Autism, entomology and microRNAs in cancer may not have much in common, but three enthusiastic researchers studying these areas are the recipients of NextBio travel grants this month: Congratulations Catarina Correia, Malay Bhattacharyya and Stephanie Weldon!
Stephanie is a graduate student in entomology at the University of Georgia, studying symbiotic interactions in insects and bacteria. We were excited to learn how she used NextBio in her studies of Shiga toxins. As she describes her research:
“I study insect-bacterium symbioses and associated mobile genetic elements, where the lateral transfer of both infectious agent and genetic material requires me to cross-reference very diverse data sets, a circumstance that makes NextBio’s search apps very appealing. Sorted results, rather than restricted results, allow researchers to quickly take in large amounts of data without artificially limiting the potential for productive cross-fertilization from more distant sources.”
Tied with Stephanie for second place is Malay Bhattacharyya, a computer scientist turned biologist at the Indian Statistical Institute. As part of his graduate research in machine intelligence, he uses in silico approaches to demonstrate the involvement of two oncogenic miRNAs in leukemia and prostate cancer. Though he found “no earlier databases validating (his) hypothesis”, Malay adds that he found NextBio’s detailed statistics helpful:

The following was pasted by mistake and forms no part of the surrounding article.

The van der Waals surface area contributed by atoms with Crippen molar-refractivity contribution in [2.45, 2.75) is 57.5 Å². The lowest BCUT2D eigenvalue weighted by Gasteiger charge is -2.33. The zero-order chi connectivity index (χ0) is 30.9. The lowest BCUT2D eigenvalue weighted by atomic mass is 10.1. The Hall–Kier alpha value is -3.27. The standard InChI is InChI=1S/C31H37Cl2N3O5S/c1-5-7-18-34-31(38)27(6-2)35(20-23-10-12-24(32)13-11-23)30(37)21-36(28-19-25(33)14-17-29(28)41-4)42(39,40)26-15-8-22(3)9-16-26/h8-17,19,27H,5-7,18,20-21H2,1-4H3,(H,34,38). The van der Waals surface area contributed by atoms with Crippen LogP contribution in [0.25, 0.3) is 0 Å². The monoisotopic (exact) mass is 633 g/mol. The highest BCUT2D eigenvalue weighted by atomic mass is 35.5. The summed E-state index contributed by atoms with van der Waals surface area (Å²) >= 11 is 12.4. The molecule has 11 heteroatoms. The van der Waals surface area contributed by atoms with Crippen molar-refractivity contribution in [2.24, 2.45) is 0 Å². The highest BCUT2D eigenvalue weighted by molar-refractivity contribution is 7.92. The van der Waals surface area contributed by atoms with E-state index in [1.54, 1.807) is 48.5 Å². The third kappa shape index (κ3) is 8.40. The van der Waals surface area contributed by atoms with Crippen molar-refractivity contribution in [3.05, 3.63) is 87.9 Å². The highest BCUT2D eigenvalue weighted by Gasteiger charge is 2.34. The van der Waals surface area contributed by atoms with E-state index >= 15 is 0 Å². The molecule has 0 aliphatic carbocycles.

“NextBio provides the results in Disease Atlas together with p-values, fold changes, copy number changes and z-scores. The ranking by statistical significance make the results very much practical to the researchers. It strengthens the results and makes it more justifiable.”
We were thrilled to hear that these statistics on his data supported Malay’s research!
Catarina Correia is a post-doctoral researcher in computational genomics and neurogenetics at the Instituto Gulbenkian de Ciência who works on protein networks in autism spectrum disorders. Catarina’s essay describes the importance of aggregate analysis of disease-linked gene variants to identify groups of affected pathways or biological processes. Her essay outlines how she used NextBio to identify protein sub-networks potentially important in autism and combine data from GWAS, expression profiles, CNV and mutation screenings. As she describes her analysis of public datasets:
“Information from several apps, especially Knockdown Atlas have elucidated possible mechanisms by which this gene can be implicated in autism, most of them required analysis of public datasets and are not fully described in the papers, helping us in the design of follow up studies.”
We will share the winning essays in this space over the next few weeks, so check back to hear more about these exciting research areas. We will be announcing the next round of travel grants soon, so keep an eye on this space as well!